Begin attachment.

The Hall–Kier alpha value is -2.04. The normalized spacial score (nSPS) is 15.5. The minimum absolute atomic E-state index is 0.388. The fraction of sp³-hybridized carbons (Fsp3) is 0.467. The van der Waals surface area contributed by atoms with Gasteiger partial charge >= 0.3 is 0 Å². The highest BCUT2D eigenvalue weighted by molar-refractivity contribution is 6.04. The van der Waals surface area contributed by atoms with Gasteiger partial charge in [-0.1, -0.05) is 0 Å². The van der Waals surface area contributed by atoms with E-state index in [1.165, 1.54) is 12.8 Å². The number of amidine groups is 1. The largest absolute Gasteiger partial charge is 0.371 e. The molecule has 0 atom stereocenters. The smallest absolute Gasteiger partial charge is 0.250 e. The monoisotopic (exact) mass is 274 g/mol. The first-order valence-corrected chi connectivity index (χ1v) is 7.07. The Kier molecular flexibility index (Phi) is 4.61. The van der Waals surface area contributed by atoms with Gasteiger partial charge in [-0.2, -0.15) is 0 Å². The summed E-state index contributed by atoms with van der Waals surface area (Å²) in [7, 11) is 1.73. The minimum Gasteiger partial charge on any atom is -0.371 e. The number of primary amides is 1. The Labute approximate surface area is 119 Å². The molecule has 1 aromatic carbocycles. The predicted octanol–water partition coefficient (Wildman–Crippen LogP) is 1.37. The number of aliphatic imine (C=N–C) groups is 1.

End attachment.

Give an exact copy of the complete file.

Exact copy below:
The Hall–Kier alpha value is -2.04. The normalized spacial score (nSPS) is 15.5. The minimum absolute atomic E-state index is 0.388. The fraction of sp³-hybridized carbons (Fsp3) is 0.467. The van der Waals surface area contributed by atoms with Gasteiger partial charge >= 0.3 is 0 Å². The highest BCUT2D eigenvalue weighted by molar-refractivity contribution is 6.04. The van der Waals surface area contributed by atoms with Gasteiger partial charge in [-0.1, -0.05) is 0 Å². The van der Waals surface area contributed by atoms with E-state index in [1.165, 1.54) is 12.8 Å². The number of amidine groups is 1. The largest absolute Gasteiger partial charge is 0.371 e. The molecule has 0 atom stereocenters. The smallest absolute Gasteiger partial charge is 0.250 e. The monoisotopic (exact) mass is 274 g/mol. The first-order valence-corrected chi connectivity index (χ1v) is 7.07. The Kier molecular flexibility index (Phi) is 4.61. The van der Waals surface area contributed by atoms with Gasteiger partial charge in [-0.2, -0.15) is 0 Å². The summed E-state index contributed by atoms with van der Waals surface area (Å²) in [7, 11) is 1.73. The minimum Gasteiger partial charge on any atom is -0.371 e. The number of primary amides is 1. The Labute approximate surface area is 119 Å². The molecule has 1 aromatic carbocycles. The predicted octanol–water partition coefficient (Wildman–Crippen LogP) is 1.37. The number of aliphatic imine (C=N–C) groups is 1.